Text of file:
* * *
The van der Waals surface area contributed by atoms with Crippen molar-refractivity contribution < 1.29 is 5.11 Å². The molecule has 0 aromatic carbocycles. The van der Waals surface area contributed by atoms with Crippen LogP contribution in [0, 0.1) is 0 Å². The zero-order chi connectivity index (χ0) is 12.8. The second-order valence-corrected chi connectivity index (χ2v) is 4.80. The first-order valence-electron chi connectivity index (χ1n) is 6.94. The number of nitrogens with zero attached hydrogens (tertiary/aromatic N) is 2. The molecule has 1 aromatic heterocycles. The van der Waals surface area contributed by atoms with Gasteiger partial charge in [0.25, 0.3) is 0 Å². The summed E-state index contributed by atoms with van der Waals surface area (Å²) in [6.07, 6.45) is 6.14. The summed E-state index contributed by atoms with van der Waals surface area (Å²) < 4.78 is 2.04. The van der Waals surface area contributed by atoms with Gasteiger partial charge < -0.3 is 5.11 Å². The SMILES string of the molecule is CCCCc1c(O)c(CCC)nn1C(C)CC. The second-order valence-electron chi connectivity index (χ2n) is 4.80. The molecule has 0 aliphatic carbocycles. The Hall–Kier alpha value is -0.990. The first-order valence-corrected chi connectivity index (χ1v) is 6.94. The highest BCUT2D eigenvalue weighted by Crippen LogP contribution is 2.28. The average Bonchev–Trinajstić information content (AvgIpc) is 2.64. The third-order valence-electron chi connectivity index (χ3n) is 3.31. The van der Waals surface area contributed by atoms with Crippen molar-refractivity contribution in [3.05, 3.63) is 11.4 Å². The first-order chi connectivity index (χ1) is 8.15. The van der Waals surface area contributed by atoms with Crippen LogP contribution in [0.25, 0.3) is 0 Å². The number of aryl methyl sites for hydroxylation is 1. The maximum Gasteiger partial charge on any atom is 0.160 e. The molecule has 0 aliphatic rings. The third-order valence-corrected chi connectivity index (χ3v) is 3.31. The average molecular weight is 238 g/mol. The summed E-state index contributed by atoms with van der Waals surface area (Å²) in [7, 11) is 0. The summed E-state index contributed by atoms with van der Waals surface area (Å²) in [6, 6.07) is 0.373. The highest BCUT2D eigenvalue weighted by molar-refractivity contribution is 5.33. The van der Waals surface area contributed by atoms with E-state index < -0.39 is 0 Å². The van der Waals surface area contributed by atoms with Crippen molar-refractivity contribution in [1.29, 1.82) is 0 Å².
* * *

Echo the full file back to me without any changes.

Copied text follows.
The van der Waals surface area contributed by atoms with Crippen molar-refractivity contribution < 1.29 is 5.11 Å². The molecule has 0 aromatic carbocycles. The van der Waals surface area contributed by atoms with Crippen LogP contribution in [0, 0.1) is 0 Å². The zero-order chi connectivity index (χ0) is 12.8. The second-order valence-corrected chi connectivity index (χ2v) is 4.80. The first-order valence-electron chi connectivity index (χ1n) is 6.94. The number of nitrogens with zero attached hydrogens (tertiary/aromatic N) is 2. The molecule has 1 aromatic heterocycles. The van der Waals surface area contributed by atoms with Gasteiger partial charge in [0.25, 0.3) is 0 Å². The summed E-state index contributed by atoms with van der Waals surface area (Å²) in [6.07, 6.45) is 6.14. The summed E-state index contributed by atoms with van der Waals surface area (Å²) < 4.78 is 2.04. The van der Waals surface area contributed by atoms with Gasteiger partial charge < -0.3 is 5.11 Å². The SMILES string of the molecule is CCCCc1c(O)c(CCC)nn1C(C)CC. The second-order valence-electron chi connectivity index (χ2n) is 4.80. The molecule has 0 aliphatic carbocycles. The Hall–Kier alpha value is -0.990. The first-order valence-corrected chi connectivity index (χ1v) is 6.94. The highest BCUT2D eigenvalue weighted by Crippen LogP contribution is 2.28. The average Bonchev–Trinajstić information content (AvgIpc) is 2.64. The third-order valence-electron chi connectivity index (χ3n) is 3.31. The van der Waals surface area contributed by atoms with Crippen molar-refractivity contribution in [3.05, 3.63) is 11.4 Å². The first-order chi connectivity index (χ1) is 8.15. The van der Waals surface area contributed by atoms with Crippen LogP contribution in [0.25, 0.3) is 0 Å². The number of aryl methyl sites for hydroxylation is 1. The maximum Gasteiger partial charge on any atom is 0.160 e. The molecule has 0 aliphatic rings. The third-order valence-corrected chi connectivity index (χ3v) is 3.31. The average molecular weight is 238 g/mol. The summed E-state index contributed by atoms with van der Waals surface area (Å²) in [7, 11) is 0. The summed E-state index contributed by atoms with van der Waals surface area (Å²) in [6, 6.07) is 0.373. The highest BCUT2D eigenvalue weighted by molar-refractivity contribution is 5.33. The van der Waals surface area contributed by atoms with E-state index < -0.39 is 0 Å². The van der Waals surface area contributed by atoms with Crippen molar-refractivity contribution in [1.29, 1.82) is 0 Å².